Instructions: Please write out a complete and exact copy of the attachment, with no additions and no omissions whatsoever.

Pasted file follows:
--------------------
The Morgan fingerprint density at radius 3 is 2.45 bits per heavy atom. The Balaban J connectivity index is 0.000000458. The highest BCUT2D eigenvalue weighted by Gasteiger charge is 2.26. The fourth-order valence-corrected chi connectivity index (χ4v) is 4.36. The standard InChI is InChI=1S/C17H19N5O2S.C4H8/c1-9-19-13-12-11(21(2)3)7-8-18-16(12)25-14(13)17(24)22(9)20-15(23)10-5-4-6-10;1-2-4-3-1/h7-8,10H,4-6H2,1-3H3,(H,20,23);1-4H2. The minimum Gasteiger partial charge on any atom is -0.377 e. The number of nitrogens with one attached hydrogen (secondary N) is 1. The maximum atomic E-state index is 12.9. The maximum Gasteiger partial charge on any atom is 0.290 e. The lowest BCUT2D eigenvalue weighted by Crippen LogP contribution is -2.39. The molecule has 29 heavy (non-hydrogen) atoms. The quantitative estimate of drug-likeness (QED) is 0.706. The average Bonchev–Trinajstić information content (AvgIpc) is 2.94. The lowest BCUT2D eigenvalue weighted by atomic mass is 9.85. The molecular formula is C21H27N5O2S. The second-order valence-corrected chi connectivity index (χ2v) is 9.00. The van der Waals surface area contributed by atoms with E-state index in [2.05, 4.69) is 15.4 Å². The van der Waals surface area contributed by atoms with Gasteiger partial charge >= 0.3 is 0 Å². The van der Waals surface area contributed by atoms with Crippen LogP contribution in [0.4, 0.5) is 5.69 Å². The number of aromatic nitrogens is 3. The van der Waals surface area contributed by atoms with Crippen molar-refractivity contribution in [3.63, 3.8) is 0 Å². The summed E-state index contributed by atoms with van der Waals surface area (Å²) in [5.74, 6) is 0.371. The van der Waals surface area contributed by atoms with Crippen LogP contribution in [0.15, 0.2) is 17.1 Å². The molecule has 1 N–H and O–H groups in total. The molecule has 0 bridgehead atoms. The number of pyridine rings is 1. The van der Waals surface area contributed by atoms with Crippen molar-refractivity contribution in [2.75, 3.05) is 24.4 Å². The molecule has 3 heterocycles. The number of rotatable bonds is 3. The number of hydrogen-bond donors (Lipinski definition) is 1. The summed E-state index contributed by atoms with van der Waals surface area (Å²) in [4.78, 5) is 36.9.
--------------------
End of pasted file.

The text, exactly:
The Morgan fingerprint density at radius 3 is 2.45 bits per heavy atom. The Balaban J connectivity index is 0.000000458. The highest BCUT2D eigenvalue weighted by Gasteiger charge is 2.26. The fourth-order valence-corrected chi connectivity index (χ4v) is 4.36. The standard InChI is InChI=1S/C17H19N5O2S.C4H8/c1-9-19-13-12-11(21(2)3)7-8-18-16(12)25-14(13)17(24)22(9)20-15(23)10-5-4-6-10;1-2-4-3-1/h7-8,10H,4-6H2,1-3H3,(H,20,23);1-4H2. The minimum Gasteiger partial charge on any atom is -0.377 e. The number of nitrogens with one attached hydrogen (secondary N) is 1. The maximum atomic E-state index is 12.9. The maximum Gasteiger partial charge on any atom is 0.290 e. The lowest BCUT2D eigenvalue weighted by Crippen LogP contribution is -2.39. The molecule has 29 heavy (non-hydrogen) atoms. The quantitative estimate of drug-likeness (QED) is 0.706. The average Bonchev–Trinajstić information content (AvgIpc) is 2.94. The lowest BCUT2D eigenvalue weighted by atomic mass is 9.85. The molecular formula is C21H27N5O2S. The second-order valence-corrected chi connectivity index (χ2v) is 9.00. The van der Waals surface area contributed by atoms with E-state index in [2.05, 4.69) is 15.4 Å². The van der Waals surface area contributed by atoms with Gasteiger partial charge >= 0.3 is 0 Å². The van der Waals surface area contributed by atoms with Crippen LogP contribution in [0.4, 0.5) is 5.69 Å². The number of aromatic nitrogens is 3. The van der Waals surface area contributed by atoms with Crippen molar-refractivity contribution in [3.63, 3.8) is 0 Å². The summed E-state index contributed by atoms with van der Waals surface area (Å²) in [5.74, 6) is 0.371. The van der Waals surface area contributed by atoms with Crippen LogP contribution in [0.15, 0.2) is 17.1 Å². The molecule has 1 N–H and O–H groups in total. The molecule has 0 bridgehead atoms. The number of pyridine rings is 1. The van der Waals surface area contributed by atoms with Crippen molar-refractivity contribution in [2.75, 3.05) is 24.4 Å². The molecule has 3 heterocycles. The number of rotatable bonds is 3. The number of hydrogen-bond donors (Lipinski definition) is 1. The summed E-state index contributed by atoms with van der Waals surface area (Å²) in [4.78, 5) is 36.9.